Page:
SANS Digital Forensics and Incident Response Blog: Author - johnmccash

Timestamped Registry & NTFS Artifacts from Unallocated Space

Frequently, while following up a Windows investigation, I will add certain filenames or other string values to my case wordlist and subsequently find these strings embedded in binary data of one type or another in unallocated space. Close examination of the surrounding data structures has shown that these are often old MFT entries, INDX structures, or registry keys or values. The thing that makes these things very interesting from a forensic perspective is that all of them but registry values incorporate Windows timestamps. (All timestamps referenced in this article are 64bit Windows filetime values.) Even registry values often follow closely after their parent keys in the registry, which do have associated timestamps. Once I'd noticed these key facts, it occurred to me that it would be useful to use the timestamp values to work backward to other associated data, and hence the genesis of this

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Arbitrary Code Execution on Examiner Systems via File Format Vulnerabilities

I attended ThotCon 0x1 on Friday, April 23rd, and watched a talk where the presenters disclosed and demonstrated an exploit embedded in a disk image that triggered arbitrary code execution when the same malicious file was examined using either EnCase or FTK. I'd like to talk a bit about this and it's implications, as well as a few things that we, as a community, might want to do in response.

The specific vulnerability in question appeared to actually exist in the Outside-In component, and was not triggered until the malicious file was actually viewed inside EnCase or FTK. The presenters stated that the vulnerability had been initially reported to Guidance and Access Data more than 3 versions of EnCase ago. Thinking back now, I was assuming they meant they had notified before 6.14, but it's possible that they were counting point releases.

When triggered, the exploit seemed

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'Free Download Manager' Log Extraction

Recently I worked on a case that required I reverse engineer some file formats used by the 'Free Download Manager' application. This is a popular download management application available from www.freedownloadmanager.org.

The version of the application I analyzed stores its logs under 'userprofile\\Application Data\\Free Download Manager'. It uses a number of files to handle different logs and track various in-process tasks. Here's a list of the files I found there:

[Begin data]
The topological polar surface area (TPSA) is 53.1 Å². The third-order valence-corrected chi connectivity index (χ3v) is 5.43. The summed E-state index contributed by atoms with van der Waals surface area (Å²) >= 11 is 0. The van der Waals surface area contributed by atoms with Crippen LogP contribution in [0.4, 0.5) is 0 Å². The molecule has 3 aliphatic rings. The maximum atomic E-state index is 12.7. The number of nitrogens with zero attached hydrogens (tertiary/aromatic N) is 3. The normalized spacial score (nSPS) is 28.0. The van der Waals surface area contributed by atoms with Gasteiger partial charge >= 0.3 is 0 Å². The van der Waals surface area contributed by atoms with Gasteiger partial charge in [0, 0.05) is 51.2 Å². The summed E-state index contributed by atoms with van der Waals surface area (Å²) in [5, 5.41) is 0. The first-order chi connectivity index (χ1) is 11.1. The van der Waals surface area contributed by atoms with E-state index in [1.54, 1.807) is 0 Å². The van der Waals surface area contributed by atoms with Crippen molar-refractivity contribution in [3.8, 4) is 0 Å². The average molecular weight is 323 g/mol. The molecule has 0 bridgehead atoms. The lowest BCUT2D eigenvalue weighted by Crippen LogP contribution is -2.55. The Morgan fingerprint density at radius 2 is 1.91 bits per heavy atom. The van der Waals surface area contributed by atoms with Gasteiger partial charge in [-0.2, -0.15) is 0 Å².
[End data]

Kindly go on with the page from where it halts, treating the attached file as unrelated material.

• dlmgrsi.sav - This is actually a short executable of some description. Not sure what it's for.
  • downloads.his.sav - Log file using the following format: Starts with the null-terminated header "FDM Downloads History". Then 8 bytes of unknown data, followed by a list of records as follows,

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Windows Scheduler (at job) Forensics

This information may be useful to people responding to compromise incidents involving Windows. Typically these days, when a job is scheduled for execution later, possibly every day, week, or month, it's done via a GUI tool or 'schtasks'. However , you can still use the original command line 'at' tool. This utility also allows such jobs to be scheduled over the network if admin credentials are possessed, which makes it quite useful to an attacker for post exploitation activities. When cleaning up after something like this, it's useful to know a bit about what it does under the hood, including the formats of the associated .job file, and the structure and location of associated log entries.

[caption id="attachment_11626" align="aligncenter" width="745" caption="Figure 1: A scheduled

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MIAT for Symbian & Windows Mobile Forensics

I recently became interested in mobile device forensics. This area covers a lot of ground, but a particularly interesting subfield is the forensics of Windows Mobile. As far as I was able to discover, not much has been written about this, which makes it perfect for a blog posting.

After a significant amount of Google research, I found a paper presented at the 2008 DFRWS conference. In it, the authors discuss a Mobile Internal Acquisition Tool, MIAT. They created this tool for extracting files from Smartphones running Symbian or Windows Mobile, and saving them to removable media. Another reference to the same work is presented here.

I was unable to locate a download site for the tool, so I contacted one of the presenters, Alessandro Distefano, as

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